For hundreds of years that has been motivated by other people's quest for profits. Yeah. Just turned into a cultural norm because we're used to it. But the whole thing was ingrained in us years, years, centuries ago, because somebody else wants to make it a buck. Yeah, exactly. Or a peso or a pound, whatever.

Yeah, it's been, it's hard, but you know, we try to do what you can in your own life, I guess, and yeah, you can do about anything. Okay. So let's take a step into your past. And since you said you grew up in Vancouver or, you know, in Canada, tell us about your childhood. Tell us about who Tonya was and how she became to be who she is now.

 Yeah. I was always is very sort of, I guess, artistic and into creative things. And, I did a lot of different things like photography and drawing and painting, and I also did dancing and just like experiencing life from that sort of. Visual tactile level. So I always thought I was going to be either an artist or, , so he was really into anthropology too.

So I wanted to be an archeologist for awhile. But male, Indiana Jones. It was pretty obsessed with that kind of stuff , and doing that. Yeah. Well, and same with an artist, right? Both sides can be hard. So yeah, I ended up by the time I got to university, I, I did try studying sociology, anthropology for awhile and realized it wasn't what I wanted to do as my job or my work.

So I, I focused on art and, for many years, since then, I've been, I was a graphic designer and visual artist. And, and I also worked, a lot of side jobs. Cause I was always just trying to create some kind of business, from a creative side and, and, you know, make a living doing my art.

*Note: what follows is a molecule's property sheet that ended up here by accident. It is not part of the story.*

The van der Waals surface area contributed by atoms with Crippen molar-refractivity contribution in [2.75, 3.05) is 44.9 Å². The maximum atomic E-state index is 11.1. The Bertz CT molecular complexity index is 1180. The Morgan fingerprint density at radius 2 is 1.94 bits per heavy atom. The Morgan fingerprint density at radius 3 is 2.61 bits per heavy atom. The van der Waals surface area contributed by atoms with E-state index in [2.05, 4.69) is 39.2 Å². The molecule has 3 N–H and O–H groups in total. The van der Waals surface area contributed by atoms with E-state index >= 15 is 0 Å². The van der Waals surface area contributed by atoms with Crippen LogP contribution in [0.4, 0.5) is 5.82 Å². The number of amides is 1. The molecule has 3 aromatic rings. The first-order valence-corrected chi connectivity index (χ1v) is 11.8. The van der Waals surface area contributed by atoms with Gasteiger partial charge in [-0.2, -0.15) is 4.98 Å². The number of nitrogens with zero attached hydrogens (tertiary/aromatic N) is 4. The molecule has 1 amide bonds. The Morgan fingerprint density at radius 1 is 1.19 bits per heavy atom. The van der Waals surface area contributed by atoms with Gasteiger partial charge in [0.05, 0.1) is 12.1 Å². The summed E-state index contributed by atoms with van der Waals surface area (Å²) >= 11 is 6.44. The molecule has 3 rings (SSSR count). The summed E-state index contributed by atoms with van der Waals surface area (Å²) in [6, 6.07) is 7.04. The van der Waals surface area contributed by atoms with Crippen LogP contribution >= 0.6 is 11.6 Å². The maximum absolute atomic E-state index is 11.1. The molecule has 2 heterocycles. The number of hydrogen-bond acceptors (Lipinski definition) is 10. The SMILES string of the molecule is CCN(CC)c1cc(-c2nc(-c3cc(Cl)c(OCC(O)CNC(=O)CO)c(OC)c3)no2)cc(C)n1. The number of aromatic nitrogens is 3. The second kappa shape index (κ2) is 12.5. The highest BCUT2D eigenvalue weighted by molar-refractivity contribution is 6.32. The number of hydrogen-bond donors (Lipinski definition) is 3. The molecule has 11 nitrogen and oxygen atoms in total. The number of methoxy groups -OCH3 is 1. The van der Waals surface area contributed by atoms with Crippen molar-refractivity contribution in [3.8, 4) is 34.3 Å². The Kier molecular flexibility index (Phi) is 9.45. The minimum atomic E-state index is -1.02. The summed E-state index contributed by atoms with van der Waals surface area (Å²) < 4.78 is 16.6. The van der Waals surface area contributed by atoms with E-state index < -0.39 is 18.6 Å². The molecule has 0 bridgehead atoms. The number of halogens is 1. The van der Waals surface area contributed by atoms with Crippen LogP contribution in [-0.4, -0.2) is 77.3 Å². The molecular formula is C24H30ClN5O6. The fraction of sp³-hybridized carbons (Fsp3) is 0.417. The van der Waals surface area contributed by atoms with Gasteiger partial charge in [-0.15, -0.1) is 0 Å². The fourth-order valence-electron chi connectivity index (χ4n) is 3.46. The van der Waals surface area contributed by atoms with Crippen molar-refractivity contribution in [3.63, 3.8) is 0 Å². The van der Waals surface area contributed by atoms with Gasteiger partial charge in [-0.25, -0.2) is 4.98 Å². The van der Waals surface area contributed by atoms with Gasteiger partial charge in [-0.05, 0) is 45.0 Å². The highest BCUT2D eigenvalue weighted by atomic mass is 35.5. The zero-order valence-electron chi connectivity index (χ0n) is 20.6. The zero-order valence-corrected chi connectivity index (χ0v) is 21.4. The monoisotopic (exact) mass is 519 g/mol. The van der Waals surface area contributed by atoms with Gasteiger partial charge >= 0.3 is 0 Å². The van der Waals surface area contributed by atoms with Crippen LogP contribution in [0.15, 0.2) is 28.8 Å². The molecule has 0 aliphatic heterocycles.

And so I was, you know, often had the side job or, or a job to support me while I, you know, tried to do that. And so I worked for a botanical garden for many years, in education there. So I had that sort of, other side of me that really, as, you know, nature and also just. Creating, programs and education and nice.

So, kind of a diverse background, I guess, but awesome.  Yeah, so it wasn't until in the last,  I guess six or seven years that I started paying more attention to my passion for wellness and an exercise and movement. Into fitness and, and, working out and being active. But I was always pretty fascinated with the body as well.

And, eventually I decided to take my yoga teacher training for 200 hour training back in 2015, and then that sort of pivoted started pivoting my life. So I still was doing my art and, and, um, working in education, but there was a shift starting to happen. So,  over the years I've been. Learning and training more.

 But, I was dealing with a pretty bad, shoulder injury and problem for years. , I had bursitis in my shoulders and, yeah, it makes it really hard to, function when your body feels like that it was chronic pain over and over, like setting me back all the time. Was there an inch or something that caused it?

 I mean, years ago I almost tore my rotator cuff. So I think that influenced my favoring of my shoulder on one side. And, but also just years of desk work,  between graphic design and the education job, I was, I had not. I didn't have bad posture. No one ever said like, if anything, most people said, they ha you, you looks like you have great posture, but I had just enough rounding in my shoulders that when I did all my activities like yoga and, upper body exercise , I started compressing, I guess, too much into the versa and that, caused the inflammation, but it took me years to figure that out.

So, it wasn't until I came to some medic exercise. I started noticing that my symptoms were going away. And, I haven't had a, since I first started learning somatics, a few years ago, about four years ago now, , I haven't had any. per Situs flare ups again. So, and that started pretty quickly after I started doing it.

So within about a year of just practicing as a student, I realized I just really wanted to teach that. So, I trained to become a clinical somatics instructor. So now that's been my passion and my focus is to help people. Yeah. Somatics is something that's not commonly known. It's I feel like it has like a route to sleep like, so like Somnia or like a little bit, well, Soma means body in Greek.